Minnesota Prairie Roots

Writing and photography by Audrey Kletscher Helbling

A child’s perspective on face masks with notes from Grandma May 28, 2020

Some of our face masks, crafted by a friend in Texas.

 

“I like your face mask, Grandma.”

Her words nearly broke my heart. But I didn’t let on to 4-year-old Isabelle who sat behind me, buckled in her car seat, waiting for Grandpa to exit the convenience store with a gallon of milk.

My cotton print mask, dangling from the cup holder, was in her favorite color, pink. I grabbed the mask and pointed to the colored circles thereon—yellow, green, white, pink, blue, orange.

“Mine has lady bugs,” Izzy said. “And the other is brown.”

I knew about the masks, which had just arrived in the mail from my granddaughter’s great aunt in New Jersey. I was grateful for that gift. But, still, the thought of a preschooler aware of face coverings made me profoundly sad. Her parents had already talked to Izzy about COVID-19 in terms she could understand—that people are sick. She accepts that as the reason she can’t see her friends, go to the library, visit Como Park or the Minnesota Zoo and much more.

 

Izzy rides her scooter along the trail in North Alexander Park in Faribault.

 

I followed that same simple explanation when we were at a Faribault park with Izzy. I kept a watchful eye as she zoomed ahead of Randy and me on her scooter. When I saw others approaching on the trail, I called for her to stop. She listened. We moved to the side and I formed a barrier between myself and passersby. I feel an overwhelming need to protect my sweet granddaughter.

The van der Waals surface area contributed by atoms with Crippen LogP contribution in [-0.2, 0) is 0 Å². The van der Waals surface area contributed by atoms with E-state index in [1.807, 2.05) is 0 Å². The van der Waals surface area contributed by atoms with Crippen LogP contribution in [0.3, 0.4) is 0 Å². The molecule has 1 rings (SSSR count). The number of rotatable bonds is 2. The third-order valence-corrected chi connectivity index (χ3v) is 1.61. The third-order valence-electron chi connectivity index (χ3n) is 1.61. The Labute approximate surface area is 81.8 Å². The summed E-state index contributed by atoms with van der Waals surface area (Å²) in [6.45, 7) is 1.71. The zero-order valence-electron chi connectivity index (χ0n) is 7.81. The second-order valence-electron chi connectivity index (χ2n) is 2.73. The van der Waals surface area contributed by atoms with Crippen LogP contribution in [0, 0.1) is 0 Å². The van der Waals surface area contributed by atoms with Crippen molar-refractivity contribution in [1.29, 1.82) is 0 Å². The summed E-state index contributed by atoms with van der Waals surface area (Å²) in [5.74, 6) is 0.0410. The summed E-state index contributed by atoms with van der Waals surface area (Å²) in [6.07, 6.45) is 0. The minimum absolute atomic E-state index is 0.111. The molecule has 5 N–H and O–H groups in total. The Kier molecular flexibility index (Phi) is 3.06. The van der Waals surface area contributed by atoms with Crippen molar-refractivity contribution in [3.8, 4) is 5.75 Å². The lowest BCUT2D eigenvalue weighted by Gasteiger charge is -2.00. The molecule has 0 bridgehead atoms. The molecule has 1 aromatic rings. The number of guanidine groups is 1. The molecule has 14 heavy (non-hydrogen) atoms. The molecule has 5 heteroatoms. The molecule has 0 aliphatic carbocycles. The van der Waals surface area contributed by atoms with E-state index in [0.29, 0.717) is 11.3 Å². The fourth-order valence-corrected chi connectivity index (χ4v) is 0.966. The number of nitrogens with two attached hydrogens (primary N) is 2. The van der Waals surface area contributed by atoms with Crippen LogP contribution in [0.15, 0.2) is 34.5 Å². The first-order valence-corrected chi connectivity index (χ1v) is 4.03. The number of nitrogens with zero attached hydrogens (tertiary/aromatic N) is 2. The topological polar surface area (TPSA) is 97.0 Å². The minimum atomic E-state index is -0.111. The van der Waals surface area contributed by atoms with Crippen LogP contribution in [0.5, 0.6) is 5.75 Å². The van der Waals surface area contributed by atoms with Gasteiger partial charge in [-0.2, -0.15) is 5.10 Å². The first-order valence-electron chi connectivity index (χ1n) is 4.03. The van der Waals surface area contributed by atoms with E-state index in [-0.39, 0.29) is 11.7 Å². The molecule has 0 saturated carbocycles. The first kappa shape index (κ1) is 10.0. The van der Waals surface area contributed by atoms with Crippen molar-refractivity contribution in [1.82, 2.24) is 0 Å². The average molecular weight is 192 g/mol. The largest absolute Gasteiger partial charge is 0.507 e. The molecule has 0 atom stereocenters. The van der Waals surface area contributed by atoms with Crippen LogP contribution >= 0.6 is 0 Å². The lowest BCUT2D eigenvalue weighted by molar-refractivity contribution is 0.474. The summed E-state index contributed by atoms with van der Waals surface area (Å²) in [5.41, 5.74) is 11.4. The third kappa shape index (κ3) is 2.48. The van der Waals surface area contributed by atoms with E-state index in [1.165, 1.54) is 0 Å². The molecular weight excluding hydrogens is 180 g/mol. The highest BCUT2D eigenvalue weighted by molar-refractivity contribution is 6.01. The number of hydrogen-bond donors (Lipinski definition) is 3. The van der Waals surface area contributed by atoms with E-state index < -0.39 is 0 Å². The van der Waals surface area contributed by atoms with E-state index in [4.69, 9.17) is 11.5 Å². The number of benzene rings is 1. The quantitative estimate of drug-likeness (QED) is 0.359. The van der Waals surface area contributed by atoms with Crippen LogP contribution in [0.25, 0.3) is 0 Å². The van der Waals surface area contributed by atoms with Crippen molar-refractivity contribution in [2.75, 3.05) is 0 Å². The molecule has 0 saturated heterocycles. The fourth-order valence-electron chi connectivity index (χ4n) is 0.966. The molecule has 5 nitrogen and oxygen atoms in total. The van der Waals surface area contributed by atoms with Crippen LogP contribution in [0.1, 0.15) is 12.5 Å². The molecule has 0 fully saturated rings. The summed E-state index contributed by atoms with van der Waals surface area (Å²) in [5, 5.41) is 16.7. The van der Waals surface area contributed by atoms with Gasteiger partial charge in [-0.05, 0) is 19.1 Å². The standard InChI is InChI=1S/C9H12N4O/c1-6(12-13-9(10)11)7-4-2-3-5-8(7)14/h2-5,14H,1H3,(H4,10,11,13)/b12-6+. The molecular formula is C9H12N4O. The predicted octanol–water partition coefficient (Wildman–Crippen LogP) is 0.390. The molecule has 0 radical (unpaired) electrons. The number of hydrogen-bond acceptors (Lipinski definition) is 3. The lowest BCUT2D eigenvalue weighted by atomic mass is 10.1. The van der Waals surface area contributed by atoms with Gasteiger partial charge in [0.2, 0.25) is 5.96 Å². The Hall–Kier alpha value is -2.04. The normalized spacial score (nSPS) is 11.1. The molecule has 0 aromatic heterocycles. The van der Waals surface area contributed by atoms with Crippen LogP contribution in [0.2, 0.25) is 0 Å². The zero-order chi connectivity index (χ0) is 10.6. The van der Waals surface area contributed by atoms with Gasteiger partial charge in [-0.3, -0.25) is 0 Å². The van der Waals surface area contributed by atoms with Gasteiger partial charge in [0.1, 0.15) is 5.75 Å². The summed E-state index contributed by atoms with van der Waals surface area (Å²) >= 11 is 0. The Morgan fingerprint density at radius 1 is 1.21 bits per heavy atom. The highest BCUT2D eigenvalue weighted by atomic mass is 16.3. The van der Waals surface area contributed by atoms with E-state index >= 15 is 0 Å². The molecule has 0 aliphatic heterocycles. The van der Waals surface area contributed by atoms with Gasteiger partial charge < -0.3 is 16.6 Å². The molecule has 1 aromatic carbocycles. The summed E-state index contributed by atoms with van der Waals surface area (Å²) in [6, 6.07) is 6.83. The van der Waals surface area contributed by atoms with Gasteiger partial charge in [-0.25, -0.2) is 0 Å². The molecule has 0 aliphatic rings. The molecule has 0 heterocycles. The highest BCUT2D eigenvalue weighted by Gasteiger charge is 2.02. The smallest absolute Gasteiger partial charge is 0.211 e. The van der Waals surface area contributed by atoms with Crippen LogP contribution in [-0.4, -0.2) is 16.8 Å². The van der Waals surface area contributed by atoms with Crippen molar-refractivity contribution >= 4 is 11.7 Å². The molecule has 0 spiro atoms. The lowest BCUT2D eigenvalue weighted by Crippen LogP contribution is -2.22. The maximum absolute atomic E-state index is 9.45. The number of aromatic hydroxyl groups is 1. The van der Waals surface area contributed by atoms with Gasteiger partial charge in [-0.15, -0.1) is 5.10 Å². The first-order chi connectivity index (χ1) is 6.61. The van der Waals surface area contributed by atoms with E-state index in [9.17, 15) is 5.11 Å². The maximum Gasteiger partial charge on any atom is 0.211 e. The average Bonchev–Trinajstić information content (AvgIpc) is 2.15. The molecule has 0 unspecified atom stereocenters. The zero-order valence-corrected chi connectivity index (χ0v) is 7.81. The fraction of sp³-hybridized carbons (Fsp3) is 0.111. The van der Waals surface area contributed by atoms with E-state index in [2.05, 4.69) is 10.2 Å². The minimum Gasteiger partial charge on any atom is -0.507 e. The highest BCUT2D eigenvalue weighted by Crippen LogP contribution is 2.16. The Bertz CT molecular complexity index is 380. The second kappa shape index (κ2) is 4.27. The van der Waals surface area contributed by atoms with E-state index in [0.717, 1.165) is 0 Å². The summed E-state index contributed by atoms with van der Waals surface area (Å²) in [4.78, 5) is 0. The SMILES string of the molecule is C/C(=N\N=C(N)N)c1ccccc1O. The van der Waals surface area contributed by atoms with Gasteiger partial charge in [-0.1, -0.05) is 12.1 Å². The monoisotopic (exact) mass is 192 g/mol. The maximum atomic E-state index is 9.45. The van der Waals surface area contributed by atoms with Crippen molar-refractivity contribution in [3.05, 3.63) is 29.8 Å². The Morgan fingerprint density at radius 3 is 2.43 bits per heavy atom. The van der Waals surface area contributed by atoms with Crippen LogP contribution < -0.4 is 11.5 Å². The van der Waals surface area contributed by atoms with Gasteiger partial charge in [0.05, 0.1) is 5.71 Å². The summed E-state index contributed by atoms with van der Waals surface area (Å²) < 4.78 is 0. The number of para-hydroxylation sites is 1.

Isabelle never once asked to play on the playground. She understands that, for now, for her safety, she can’t.

 

Baby ducks are so so cute.

 

Mama duck watches her babies.

 

The drake swims nearby.

 

We tried to make our park visit as ordinary as possible, pausing to watch a family of ducks along the shoreline. It was a moment of grace, observing downy ducklings guarded by their mother. Not unlike me with Izzy. We listened to their incessant cheeping and I wondered what they were communicating to one another. Warnings perhaps.

 

A long row of lilacs in various shades grows in North Alexander Park.

 

We stopped also so Grandpa could clip a spray of lilacs.

 

There are plenty of picnic tables alongside the Cannon River.

 

And we picnicked beside the Cannon River, listening to the noisy chirp of birds. Izzy nibbled at her turkey sandwich, ate too many grapes, tried a few of Grandpa’s chips and enjoyed a chocolate chip cookie we’d baked the day prior. When she was done, I wet a napkin with an ice cube pulled from the cooler and wiped away the melting chocolate circling her lips. I love that sweet little face.

On our way home, we stopped at the convenience store. And had that conversation about face masks. When Grandpa pulled open the van door to set the jug of milk and bananas inside, Izzy watched as I squirted hand sanitizer into his open palm. “I don’t like your face mask, Grandpa,” she said. His is black-and-white checkered like a racing flag. No pink anywhere on the fabric.

Preschoolers are, if anything, honest.

And they need us to protect them and those they love. Like their parents. Their siblings. Their grandparents. Their aunts and uncles and cousins. Their friends. They need us to wear face masks.

© Copyright 2020 Audrey Kletscher Helbling

 

From Faribault: The art of youth March 6, 2020

A streetscape by Brooklyn, Faribault Lutheran School. Minnesota Prairie Roots file photo March 2017.

 

SEVERAL DAYS AGO, I tore a sheet from a coloring book, sat down and colored a picture of a butterfly and flowers for my nearly four-year-old granddaughter. Isabelle asked for art, something she can look at when she misses me. She remembered my comment about thinking of her whenever I see her art displayed on my fridge.